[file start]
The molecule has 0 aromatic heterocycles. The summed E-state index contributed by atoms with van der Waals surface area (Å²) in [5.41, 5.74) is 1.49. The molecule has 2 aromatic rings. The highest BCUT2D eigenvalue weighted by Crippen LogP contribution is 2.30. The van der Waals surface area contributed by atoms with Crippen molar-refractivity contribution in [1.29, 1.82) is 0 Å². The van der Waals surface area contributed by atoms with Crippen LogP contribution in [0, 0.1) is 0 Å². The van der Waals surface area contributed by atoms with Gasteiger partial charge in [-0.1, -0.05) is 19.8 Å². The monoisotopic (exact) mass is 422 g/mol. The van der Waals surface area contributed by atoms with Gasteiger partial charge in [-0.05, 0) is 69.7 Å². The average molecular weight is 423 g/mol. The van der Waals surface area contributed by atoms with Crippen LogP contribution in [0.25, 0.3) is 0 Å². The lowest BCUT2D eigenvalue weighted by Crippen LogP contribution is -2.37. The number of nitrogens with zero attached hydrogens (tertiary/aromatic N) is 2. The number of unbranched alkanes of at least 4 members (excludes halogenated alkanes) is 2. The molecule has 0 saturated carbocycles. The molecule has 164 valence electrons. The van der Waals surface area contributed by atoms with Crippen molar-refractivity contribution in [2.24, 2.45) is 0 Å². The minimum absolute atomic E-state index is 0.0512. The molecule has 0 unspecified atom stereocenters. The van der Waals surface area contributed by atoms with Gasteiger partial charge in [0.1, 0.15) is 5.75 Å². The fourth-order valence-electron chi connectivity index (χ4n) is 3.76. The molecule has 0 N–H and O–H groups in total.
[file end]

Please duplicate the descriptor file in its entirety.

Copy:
The molecule has 0 aromatic heterocycles. The summed E-state index contributed by atoms with van der Waals surface area (Å²) in [5.41, 5.74) is 1.49. The molecule has 2 aromatic rings. The highest BCUT2D eigenvalue weighted by Crippen LogP contribution is 2.30. The van der Waals surface area contributed by atoms with Crippen molar-refractivity contribution in [1.29, 1.82) is 0 Å². The van der Waals surface area contributed by atoms with Crippen LogP contribution in [0, 0.1) is 0 Å². The van der Waals surface area contributed by atoms with Gasteiger partial charge in [-0.1, -0.05) is 19.8 Å². The monoisotopic (exact) mass is 422 g/mol. The van der Waals surface area contributed by atoms with Gasteiger partial charge in [-0.05, 0) is 69.7 Å². The average molecular weight is 423 g/mol. The van der Waals surface area contributed by atoms with Crippen LogP contribution in [0.25, 0.3) is 0 Å². The lowest BCUT2D eigenvalue weighted by Crippen LogP contribution is -2.37. The number of nitrogens with zero attached hydrogens (tertiary/aromatic N) is 2. The number of unbranched alkanes of at least 4 members (excludes halogenated alkanes) is 2. The molecule has 0 saturated carbocycles. The molecule has 164 valence electrons. The van der Waals surface area contributed by atoms with Crippen molar-refractivity contribution in [2.24, 2.45) is 0 Å². The minimum absolute atomic E-state index is 0.0512. The molecule has 0 unspecified atom stereocenters. The van der Waals surface area contributed by atoms with Gasteiger partial charge in [0.1, 0.15) is 5.75 Å². The fourth-order valence-electron chi connectivity index (χ4n) is 3.76. The molecule has 0 N–H and O–H groups in total.